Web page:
seed producing tracheophytes
Seed Producing Tracheophytes
  • There are two main groupings for seed producing plants:
    • Gymnosperms (conifers and relatives)- cone bearing plants that have seeds exposed on their cones scales.
    • Angiosperms (flowering plants) – plants with protected reproductive structures that have adaptations to increase the likelihood of reproduction.
what is a seed
What is a Seed?
  • A seed is a multi-cellular structure containing an embryo and a food source.
  • The embryo consists of a:
    • An immature root
    • An immature shoot
    • One or two seed leaves
  • Seeds have hard protective structures and can survive without water for years. They can also be carried great distances by animals etc…
gymnosperms
Gymnosperms
  • Have all normal plant characteristics
  • Have seeds on their cone scales
  • Most are coniferous trees (pines, spruce, etc…)
survival strategies
Survival Strategies
  • Reproduction with male pollen and pollen tubes removes the need for moisture.
  • Protective bark prevents water loss
  • Shape helps prevent snow/ice damage, and increases the area for photosynthesis to occur.
  • Needle-like leaves have thick cuticle and sunken stomata to prevent water loss.
  • Do not loose their needles so photosynthesis can begin earlier and they do not need extra nutrients to grow new leaves.
angiosperms flowering plants
Angiosperms (flowering plants)
  • Plants that protect their seeds within the body of a fruit.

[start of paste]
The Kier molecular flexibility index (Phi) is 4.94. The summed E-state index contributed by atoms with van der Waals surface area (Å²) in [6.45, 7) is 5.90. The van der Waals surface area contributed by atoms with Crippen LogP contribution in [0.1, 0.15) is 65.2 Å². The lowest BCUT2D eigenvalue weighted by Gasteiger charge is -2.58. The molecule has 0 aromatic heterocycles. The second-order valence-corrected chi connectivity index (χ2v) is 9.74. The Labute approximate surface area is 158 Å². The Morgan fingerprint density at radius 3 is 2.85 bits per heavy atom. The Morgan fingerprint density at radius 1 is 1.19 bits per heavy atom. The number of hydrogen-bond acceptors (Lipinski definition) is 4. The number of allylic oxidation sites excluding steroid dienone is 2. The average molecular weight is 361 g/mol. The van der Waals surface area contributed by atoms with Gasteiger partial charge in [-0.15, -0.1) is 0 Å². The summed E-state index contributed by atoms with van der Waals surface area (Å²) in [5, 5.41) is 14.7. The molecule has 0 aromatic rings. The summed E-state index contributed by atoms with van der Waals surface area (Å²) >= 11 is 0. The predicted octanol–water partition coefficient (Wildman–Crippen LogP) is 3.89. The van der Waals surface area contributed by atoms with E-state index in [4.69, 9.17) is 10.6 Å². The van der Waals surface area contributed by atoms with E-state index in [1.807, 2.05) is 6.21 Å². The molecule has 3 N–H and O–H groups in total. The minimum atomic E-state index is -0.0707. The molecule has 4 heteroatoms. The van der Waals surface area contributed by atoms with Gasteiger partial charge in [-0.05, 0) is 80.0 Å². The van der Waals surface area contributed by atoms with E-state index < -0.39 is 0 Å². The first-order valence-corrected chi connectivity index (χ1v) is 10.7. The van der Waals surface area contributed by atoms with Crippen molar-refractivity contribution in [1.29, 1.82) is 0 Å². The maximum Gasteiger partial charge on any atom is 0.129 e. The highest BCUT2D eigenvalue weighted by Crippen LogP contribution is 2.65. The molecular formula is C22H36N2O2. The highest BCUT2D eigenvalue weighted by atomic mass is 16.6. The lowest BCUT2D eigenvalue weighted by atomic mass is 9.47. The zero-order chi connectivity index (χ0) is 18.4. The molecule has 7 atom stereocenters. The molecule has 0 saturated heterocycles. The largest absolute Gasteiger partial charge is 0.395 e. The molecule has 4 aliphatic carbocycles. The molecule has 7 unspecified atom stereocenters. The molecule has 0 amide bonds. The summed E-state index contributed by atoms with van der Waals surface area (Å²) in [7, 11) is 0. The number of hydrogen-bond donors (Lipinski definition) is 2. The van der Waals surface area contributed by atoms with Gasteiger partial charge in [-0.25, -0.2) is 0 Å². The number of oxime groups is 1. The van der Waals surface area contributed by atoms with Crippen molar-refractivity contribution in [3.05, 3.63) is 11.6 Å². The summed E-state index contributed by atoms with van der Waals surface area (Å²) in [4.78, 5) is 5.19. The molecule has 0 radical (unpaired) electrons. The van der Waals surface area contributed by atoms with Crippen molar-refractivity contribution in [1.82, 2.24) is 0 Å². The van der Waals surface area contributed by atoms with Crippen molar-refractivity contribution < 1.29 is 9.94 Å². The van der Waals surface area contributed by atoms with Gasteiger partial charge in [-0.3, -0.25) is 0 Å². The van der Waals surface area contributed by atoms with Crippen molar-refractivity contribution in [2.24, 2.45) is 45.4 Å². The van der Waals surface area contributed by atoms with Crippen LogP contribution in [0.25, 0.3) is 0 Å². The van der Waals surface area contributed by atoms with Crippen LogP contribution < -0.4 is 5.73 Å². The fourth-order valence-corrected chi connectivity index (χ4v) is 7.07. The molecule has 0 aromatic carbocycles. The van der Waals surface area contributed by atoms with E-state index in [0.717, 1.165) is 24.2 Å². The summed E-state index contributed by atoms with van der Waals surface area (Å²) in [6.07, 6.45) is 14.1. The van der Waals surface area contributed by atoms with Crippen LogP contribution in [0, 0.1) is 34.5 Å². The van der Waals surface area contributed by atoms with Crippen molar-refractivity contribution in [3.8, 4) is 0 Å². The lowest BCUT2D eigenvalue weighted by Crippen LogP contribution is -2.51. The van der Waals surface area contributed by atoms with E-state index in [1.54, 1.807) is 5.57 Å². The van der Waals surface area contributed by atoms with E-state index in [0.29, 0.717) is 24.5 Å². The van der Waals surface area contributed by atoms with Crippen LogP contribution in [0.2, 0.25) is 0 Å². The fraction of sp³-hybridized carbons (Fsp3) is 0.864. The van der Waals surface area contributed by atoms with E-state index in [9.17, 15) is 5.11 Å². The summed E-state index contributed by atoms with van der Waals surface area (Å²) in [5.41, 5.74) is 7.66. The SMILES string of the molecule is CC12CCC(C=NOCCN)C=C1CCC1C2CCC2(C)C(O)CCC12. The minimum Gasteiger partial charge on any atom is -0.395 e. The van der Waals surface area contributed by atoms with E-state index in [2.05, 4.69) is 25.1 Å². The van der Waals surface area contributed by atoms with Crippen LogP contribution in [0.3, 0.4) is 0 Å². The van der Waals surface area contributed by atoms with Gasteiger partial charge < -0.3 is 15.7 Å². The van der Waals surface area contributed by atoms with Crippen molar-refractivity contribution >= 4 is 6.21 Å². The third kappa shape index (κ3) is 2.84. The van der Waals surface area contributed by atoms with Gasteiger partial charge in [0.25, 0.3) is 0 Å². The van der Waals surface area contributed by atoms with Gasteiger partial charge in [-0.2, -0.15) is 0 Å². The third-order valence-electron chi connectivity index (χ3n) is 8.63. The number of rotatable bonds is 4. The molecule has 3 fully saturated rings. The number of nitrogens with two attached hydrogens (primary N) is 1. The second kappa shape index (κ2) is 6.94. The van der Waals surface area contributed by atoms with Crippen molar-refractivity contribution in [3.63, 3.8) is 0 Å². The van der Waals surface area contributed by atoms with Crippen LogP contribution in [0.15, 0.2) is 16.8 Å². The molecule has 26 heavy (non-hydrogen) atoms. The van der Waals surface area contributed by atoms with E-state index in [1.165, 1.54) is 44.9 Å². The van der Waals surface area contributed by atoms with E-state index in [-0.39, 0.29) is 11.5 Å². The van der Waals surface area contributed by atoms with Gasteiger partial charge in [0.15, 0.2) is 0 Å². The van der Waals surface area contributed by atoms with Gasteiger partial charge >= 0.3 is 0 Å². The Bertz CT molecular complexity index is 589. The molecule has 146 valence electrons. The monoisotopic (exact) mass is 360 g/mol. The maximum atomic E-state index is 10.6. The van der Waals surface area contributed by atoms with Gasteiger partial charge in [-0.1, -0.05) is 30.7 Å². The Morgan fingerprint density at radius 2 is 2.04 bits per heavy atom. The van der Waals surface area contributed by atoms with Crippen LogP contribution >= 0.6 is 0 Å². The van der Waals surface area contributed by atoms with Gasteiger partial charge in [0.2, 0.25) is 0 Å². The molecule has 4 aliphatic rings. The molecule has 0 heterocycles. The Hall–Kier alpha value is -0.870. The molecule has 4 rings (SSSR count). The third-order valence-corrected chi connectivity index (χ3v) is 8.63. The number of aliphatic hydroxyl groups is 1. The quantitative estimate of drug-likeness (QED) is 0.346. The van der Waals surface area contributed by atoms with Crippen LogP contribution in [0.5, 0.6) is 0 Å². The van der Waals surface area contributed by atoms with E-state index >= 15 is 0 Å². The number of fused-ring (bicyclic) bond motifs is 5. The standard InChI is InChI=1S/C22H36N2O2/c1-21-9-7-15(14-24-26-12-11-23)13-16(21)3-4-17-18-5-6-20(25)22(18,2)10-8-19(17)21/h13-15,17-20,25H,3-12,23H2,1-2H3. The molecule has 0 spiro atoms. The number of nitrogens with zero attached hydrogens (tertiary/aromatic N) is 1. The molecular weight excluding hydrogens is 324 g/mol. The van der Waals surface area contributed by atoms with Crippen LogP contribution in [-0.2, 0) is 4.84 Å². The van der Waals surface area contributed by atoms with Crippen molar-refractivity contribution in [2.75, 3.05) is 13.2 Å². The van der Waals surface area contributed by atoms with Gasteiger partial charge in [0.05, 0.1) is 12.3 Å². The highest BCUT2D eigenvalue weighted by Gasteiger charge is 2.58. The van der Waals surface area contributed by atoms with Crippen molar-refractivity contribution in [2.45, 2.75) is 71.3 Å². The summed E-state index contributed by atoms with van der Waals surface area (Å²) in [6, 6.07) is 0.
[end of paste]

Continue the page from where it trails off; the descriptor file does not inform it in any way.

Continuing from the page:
• Make up ¾’s of all plants, including:
    • Trees, shrubs, herbs, grasses, water plants, etc…
  • Divided into two large classes based on the number of seed leaves (cotyledons)
    • Monocots – one seed leaf (grasses, lilies)
    • Dicots – two seed leaves (roses, peas, maple trees)
diversity and success of the angiosperms
Diversity and success of the Angiosperms :
  • The angiosperms are the most diverse plant group.
  • They can self-pollinate (clone) or cross-pollinate with another plant.
  • Also, this diversity is due to a variety of other factors, such as:
1 presence of specialized structures
1) Presence of specialized structures
  • Plants attract animal pollinators with colour and a supply of food (often nectar) to carry pollen from plant to plant
    • Different flower colors, smells, and shapes attract different pollinators.
    • Eg. Bees can’t see red, so they are often on blue or yellow flowers.
    • Flies are attracted to flowers such as stink-cabbage.
    • Many insects see UV spectrum. (See Fig. 6.14, pg. 177)
2 seeds are protected
2) Seeds are protected
  • Flowers are sporophytes that do not produce spores.
  • The pollen grains, and the eggs are all that remain of the gametophyte generation.
  • The embryo is enclosed in hard tissue to form a seed. The seed case enables the embryonic plant to survive adverse weather conditions such as drought, hot or arid periods and cold.
3 function of the fruit in seed dispersal
3) Function of the fruit in seed dispersal
  • Some seeds in fruits are easily dispersed by wind and by water. Eg. Coconut
  • Some fruits are eaten and dispersed by animals. The seed resist digestion and will pass intact in an animal’s feces to germinate in a new spot.
4 the presence of specialized tissues
4) The presence of specialized tissues
  • Some plants possess special tissues and behaviours to help them survive heat, cold, and droughts.
    • Eg. small leaf hairs and sunken stomata help to reduce water loss.